‘Cellfie’ of the month: February 2017

How is it February already?! I swear it was only last weekend that I was in bed all day nursing my New Year’s Day hangover! I would like to think there would be some signs that Spring is on it’s way – but that is not looking likely here as I look out of the office window and this wet, cold and miserable day here in the UK!

But it is Friday – or should I say Fri-yay! – and it’s a brand new month with a brand new Cellfie!

As tomorrow (4th February) is World Cancer Day – I thought I would share some images of the cancer stem cells I work on.

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So you might now be thinking  – I thought you worked with embryonic stem cells, why are you working on cancer stem cells?

There is a very simple answer to this question – I work on both! Embryonic stem cells are my main focus but due to the similarities between them and cancer stem cells I do dabble in some comparison work.

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So. lets start off my asking what are cancer stem cells and what do they look like?

Much like embryonic stem cells can turn into, or differentiate, into any cell type that we can find in our bodies, cancer stem cells can become any of the cell types that make up the tumour which it came from! Ideally, these are the cells that we need to make sure we eradicate with treatments like chemotherapy and radiotherapy – because even if only one of these cancer stem cells survives, it can form a completely new tumour all by itself!!! So essentially – cancer stem cells are the stem cells of a tumour. The ones I use are from testicular cancer.

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I have shown in previous ‘Cellfie’ of the month blog posts that embryonic stem cells in the lab, like to grow in colonies. However, cancer stem cells like to grow in one flat sheet across the bottom of our cell culture plates in what we call a monolayer. The dark circles are the large nuclei of the cells which is home to the cell’s DNA . And those circles are surrounded by the cytoplasm which is where the cell makes all its proteins.

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What similarities are there between embryonic stem cells and cancer stem cells?

The key similarities for my research are that they express the pluripotency markers OCT4, SOX2 and NANOG – like the embryonic stem cells do, as shown using one of my immunocytochemistry images below, and they have a similar metabolism – or way of producing their energy through a process called glycolysis. They can also continuously make identical copies of themselves, called self-renewal.

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An immunocytochemistry image of some of my cancer stem cells. The green staining indicates that they are expressing  a key stem cell protein in their nucleus called OCT4.

Because of these similarities as well as a variety of others, it is thought that cancer stem cells like the ones I use could be used as a model system to study pluripotency, or ways of keeping stem cells as stem cells – especially as they are much, much cheaper and easier to grow than embryonic stem cells!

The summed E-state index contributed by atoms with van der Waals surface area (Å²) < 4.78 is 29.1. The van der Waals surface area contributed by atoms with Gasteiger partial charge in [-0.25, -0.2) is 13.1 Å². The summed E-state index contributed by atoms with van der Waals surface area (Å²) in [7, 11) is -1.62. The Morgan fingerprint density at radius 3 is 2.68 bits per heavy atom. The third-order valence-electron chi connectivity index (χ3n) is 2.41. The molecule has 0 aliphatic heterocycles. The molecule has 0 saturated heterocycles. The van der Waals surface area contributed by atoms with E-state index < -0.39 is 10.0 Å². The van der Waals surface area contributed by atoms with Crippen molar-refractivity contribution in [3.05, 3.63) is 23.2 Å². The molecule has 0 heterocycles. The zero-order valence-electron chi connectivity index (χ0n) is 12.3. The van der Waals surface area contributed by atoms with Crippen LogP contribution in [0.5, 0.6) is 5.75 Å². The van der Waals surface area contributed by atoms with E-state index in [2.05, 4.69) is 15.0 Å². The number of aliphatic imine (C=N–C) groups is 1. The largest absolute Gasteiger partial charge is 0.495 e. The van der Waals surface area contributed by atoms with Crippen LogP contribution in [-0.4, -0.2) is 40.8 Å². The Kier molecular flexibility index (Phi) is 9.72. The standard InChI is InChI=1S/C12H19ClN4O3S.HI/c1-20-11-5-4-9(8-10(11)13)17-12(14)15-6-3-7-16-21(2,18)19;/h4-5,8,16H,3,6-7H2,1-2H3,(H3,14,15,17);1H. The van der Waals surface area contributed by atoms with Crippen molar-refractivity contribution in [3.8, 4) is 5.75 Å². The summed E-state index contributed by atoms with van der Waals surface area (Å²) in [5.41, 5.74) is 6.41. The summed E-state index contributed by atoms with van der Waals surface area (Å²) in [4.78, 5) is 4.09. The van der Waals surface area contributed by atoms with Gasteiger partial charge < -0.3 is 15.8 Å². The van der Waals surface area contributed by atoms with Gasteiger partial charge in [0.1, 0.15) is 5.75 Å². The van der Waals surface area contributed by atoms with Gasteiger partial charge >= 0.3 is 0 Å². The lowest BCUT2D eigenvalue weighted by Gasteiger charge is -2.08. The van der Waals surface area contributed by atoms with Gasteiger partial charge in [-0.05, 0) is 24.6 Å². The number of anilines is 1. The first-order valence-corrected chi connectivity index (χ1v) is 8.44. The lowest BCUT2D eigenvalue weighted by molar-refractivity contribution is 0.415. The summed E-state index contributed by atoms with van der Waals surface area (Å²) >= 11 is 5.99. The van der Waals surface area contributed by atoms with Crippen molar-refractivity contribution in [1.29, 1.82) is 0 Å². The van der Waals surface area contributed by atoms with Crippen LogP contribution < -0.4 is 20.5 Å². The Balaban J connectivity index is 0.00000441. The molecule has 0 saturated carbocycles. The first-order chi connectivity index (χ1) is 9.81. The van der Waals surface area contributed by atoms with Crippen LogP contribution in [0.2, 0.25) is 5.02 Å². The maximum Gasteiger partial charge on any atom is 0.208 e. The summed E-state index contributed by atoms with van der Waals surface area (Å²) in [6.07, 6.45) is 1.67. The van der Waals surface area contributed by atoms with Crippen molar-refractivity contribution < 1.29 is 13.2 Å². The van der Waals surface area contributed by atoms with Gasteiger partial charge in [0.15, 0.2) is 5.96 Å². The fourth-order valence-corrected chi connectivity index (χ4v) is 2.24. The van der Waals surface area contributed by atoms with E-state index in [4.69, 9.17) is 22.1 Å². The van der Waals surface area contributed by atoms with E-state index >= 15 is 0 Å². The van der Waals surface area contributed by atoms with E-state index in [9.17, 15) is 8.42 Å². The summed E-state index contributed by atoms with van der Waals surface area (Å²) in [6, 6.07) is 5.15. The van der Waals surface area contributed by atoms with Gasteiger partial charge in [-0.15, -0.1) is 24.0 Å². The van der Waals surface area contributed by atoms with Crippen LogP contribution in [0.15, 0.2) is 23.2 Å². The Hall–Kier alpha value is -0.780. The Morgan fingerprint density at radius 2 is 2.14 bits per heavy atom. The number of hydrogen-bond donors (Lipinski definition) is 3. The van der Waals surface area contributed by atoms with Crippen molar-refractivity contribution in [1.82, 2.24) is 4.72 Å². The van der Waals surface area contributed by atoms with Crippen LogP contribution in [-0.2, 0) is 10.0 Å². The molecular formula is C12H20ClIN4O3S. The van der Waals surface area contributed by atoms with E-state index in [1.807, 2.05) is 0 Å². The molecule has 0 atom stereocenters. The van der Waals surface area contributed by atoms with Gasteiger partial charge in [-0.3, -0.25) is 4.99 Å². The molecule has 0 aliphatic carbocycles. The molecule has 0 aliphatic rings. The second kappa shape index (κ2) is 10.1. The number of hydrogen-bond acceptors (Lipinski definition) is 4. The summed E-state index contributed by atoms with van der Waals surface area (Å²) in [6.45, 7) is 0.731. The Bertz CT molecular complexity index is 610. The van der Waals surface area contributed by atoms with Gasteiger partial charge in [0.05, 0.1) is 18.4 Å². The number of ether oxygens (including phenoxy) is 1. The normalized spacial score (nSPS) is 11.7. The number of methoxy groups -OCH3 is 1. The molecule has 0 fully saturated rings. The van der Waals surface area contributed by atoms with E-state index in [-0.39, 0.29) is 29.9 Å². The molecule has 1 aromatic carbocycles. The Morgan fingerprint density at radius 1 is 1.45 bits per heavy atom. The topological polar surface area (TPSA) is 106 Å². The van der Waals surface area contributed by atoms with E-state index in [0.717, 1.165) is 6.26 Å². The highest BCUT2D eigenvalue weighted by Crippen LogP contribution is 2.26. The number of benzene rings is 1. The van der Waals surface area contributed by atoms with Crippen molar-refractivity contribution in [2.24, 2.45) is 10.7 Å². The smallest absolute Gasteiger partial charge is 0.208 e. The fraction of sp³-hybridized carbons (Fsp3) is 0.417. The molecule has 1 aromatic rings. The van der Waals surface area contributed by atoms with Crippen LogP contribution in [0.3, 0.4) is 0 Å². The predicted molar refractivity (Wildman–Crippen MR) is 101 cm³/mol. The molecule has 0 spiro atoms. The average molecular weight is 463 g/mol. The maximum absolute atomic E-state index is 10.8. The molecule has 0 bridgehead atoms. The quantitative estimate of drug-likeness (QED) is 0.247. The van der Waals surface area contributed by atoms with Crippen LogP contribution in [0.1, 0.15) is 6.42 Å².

But why should YOU be interested in cancer stem cell research?

Ultimately, we want to gain some sort of clinical benefit from studying cancer stem cells to stop cancers spreading in a process called metastasis, or in combination with other therapies to stop tumours coming back again and growing uncontrollably. So, possibly in the future, if we can identify which cells are the cancer stem cells, we could try and target them more in therapies to make sure they are all killed off.

Studying these cancer stem cells could also give us clues about cancer development and how the tumours evade your body’s immune system and keep growing and growing – which in turn could give us clues for designing new cancer therapies.

It might also help us understand the biology of cancer progression. If we can work out how the cancer cells keep reproducing copies of themselves like stem cells do, and creating whole tumours which continuously grow and grow with no control – we could design new cancer therapies to stop this happening and hopefully stop certain cancers spreading!

But all in all, you should support cancer stem cell research as it will inevitably help us as researchers to develop better and more effective and perhaps personalised cancer treatments in the future!

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However – SPOILER ALERT – my research is showing that maybe these cancer stem cells are not as similar to embryonic stem cells in certain aspects as we first thought, which could be really exciting for new cancer treatments! More news on this soon hopefully!

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If anyone wants to find out more about cancer stem cells or embryonic stem cells, please do not be afraid to get in contact with me and ask some questions.

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Please don’t forget to keep up to date on all my new blog posts, all the latest news and more! Find me and Soph talks Science on Facebook, Twitter and Instagram.

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